Beginning leap drills

One of the things I really, really like is that several of these drills emphasize the chest up by just putting a mat in the gymnasts way. I know a lot of us get sick of giving the same correction over and over again, so giving the gymnast a drill where they literally cannot do it wrong will save your voice (and your sanity). I also really like the leaping onto the beam drill, it’s a nice way to introduce leaps on beam in a non-scary way.

Train hard!

Drill for round off dismounts


Today’s topics: I wanted to share a few videos of drills for round off dismounts on beam. I’ve talked a little bit about this before, but I feel really strongly that when gymnasts start back-tucking out of their cartwheel/back walkover/back handspring it should be on a low or medium beam. I want them to learn that the dismount HAS TO go up. If you let them learn to flip off of a high beam most likely the dismounts won’t have a whole lot of UP, and when you want to turn it into a layout/add twists you’re going to have issues.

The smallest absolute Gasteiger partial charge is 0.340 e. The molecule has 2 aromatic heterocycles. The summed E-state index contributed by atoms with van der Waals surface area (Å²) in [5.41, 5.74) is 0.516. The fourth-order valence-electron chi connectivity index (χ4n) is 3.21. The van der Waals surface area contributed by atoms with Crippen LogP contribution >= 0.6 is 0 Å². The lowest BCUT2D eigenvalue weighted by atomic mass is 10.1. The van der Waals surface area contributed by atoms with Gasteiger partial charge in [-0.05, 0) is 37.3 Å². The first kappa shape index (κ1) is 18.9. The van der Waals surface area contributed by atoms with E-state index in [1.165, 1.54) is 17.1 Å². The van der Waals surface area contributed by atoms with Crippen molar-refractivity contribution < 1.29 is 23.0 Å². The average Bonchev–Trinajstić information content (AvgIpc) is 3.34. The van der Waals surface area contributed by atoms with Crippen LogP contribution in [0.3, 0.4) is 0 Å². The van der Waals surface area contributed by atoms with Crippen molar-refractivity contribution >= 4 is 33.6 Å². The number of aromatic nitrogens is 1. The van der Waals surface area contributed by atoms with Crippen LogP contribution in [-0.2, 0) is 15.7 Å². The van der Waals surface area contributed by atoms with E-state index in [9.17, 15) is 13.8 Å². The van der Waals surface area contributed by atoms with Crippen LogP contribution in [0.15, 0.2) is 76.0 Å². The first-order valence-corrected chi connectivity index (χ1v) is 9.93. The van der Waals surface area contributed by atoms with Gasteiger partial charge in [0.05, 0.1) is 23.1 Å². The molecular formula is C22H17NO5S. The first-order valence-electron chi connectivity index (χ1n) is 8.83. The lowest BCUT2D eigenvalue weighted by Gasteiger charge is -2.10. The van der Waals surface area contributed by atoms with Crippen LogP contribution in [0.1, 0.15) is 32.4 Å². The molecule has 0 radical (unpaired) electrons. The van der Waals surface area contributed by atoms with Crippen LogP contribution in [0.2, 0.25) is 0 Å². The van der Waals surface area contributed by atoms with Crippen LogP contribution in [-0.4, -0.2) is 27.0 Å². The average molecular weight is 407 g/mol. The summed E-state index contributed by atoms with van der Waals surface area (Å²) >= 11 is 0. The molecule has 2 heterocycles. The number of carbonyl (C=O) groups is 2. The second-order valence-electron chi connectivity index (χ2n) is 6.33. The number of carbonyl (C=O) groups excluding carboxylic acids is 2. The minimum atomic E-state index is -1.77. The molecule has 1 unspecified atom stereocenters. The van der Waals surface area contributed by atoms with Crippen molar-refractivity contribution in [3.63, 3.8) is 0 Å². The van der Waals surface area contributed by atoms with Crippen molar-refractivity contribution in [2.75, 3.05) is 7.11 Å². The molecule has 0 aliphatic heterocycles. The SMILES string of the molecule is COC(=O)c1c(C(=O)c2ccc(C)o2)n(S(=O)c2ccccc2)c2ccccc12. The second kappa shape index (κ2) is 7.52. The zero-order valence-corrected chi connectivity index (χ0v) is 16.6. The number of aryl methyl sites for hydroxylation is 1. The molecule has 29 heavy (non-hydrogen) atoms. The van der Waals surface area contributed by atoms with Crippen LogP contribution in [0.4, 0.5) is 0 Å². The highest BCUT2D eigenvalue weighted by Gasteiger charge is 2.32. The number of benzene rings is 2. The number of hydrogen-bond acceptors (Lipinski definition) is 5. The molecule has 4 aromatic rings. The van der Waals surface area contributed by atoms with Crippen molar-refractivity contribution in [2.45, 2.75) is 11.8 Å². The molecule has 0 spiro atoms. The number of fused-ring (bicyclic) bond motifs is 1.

This first video is a great drill for a couple reasons. 1) Soft beam – the hardness of the beam can make gymnasts less aggressive on dismounts especially at first. Making the beam more forgiving allows them to learn to be aggressive. 2) It’s are going up. She isn’t just landing on a surface level with the beam – she’s actually having to go up. That’s exactly the muscle memory we want to be drilling.

This second video is Tammy Biggs talking a little bit about round off dismounts. It’s really, really important to emphasize that mountain climb especially when making the transition from cartwheel to round off dismounts. Again, I like that they’re doing dismounts on medium beam, but I also like the set-up with the resi-mat + cheese on the high beam. If you are going to make a high beam set-up I would start with that.

In a nutshell:

1. Make sure they can do it on the floor. No beam – flat surface.

2. When you put it on the beam start going to a flat surface, that ensures that they aren’t changing what they did on the floor.

3. Then start going from the beam – UP to something. This ensures that there will be hip rise and that amplitude deductions will be minimal.

4. Have fun with them – let kids play around. Pull out the beam extenders or put some panel mats around the low beam and let your 4s and 5s start working dismounts. It will go a long ways to building their confidence.

5. If you still want more help with dismounts – think about bringing a Swing Big! clinic to your gym. We can work on all of the topics you feel your gymnasts would get the most out of.

Train hard!